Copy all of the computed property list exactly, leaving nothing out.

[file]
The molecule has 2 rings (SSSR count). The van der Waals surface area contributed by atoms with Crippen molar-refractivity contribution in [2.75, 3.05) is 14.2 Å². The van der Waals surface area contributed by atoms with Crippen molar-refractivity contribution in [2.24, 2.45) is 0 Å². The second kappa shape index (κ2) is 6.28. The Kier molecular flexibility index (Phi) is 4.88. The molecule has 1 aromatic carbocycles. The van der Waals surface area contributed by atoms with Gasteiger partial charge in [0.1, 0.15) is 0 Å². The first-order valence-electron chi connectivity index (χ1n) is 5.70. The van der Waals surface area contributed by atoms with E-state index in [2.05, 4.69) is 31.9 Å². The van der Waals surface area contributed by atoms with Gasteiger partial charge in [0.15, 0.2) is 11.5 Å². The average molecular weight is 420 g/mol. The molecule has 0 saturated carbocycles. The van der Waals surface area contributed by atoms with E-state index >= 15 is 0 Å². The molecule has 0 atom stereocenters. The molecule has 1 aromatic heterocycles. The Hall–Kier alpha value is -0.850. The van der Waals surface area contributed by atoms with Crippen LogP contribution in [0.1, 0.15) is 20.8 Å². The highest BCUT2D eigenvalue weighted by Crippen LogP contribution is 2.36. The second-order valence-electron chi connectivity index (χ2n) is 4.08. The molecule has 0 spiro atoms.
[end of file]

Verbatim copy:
The molecule has 2 rings (SSSR count). The van der Waals surface area contributed by atoms with Crippen molar-refractivity contribution in [2.75, 3.05) is 14.2 Å². The van der Waals surface area contributed by atoms with Crippen molar-refractivity contribution in [2.24, 2.45) is 0 Å². The second kappa shape index (κ2) is 6.28. The Kier molecular flexibility index (Phi) is 4.88. The molecule has 1 aromatic carbocycles. The van der Waals surface area contributed by atoms with Gasteiger partial charge in [0.1, 0.15) is 0 Å². The first-order valence-electron chi connectivity index (χ1n) is 5.70. The van der Waals surface area contributed by atoms with E-state index in [2.05, 4.69) is 31.9 Å². The van der Waals surface area contributed by atoms with Gasteiger partial charge in [0.15, 0.2) is 11.5 Å². The average molecular weight is 420 g/mol. The molecule has 0 saturated carbocycles. The van der Waals surface area contributed by atoms with E-state index >= 15 is 0 Å². The molecule has 0 atom stereocenters. The molecule has 1 aromatic heterocycles. The Hall–Kier alpha value is -0.850. The van der Waals surface area contributed by atoms with Crippen LogP contribution in [0.1, 0.15) is 20.8 Å². The highest BCUT2D eigenvalue weighted by Crippen LogP contribution is 2.36. The second-order valence-electron chi connectivity index (χ2n) is 4.08. The molecule has 0 spiro atoms.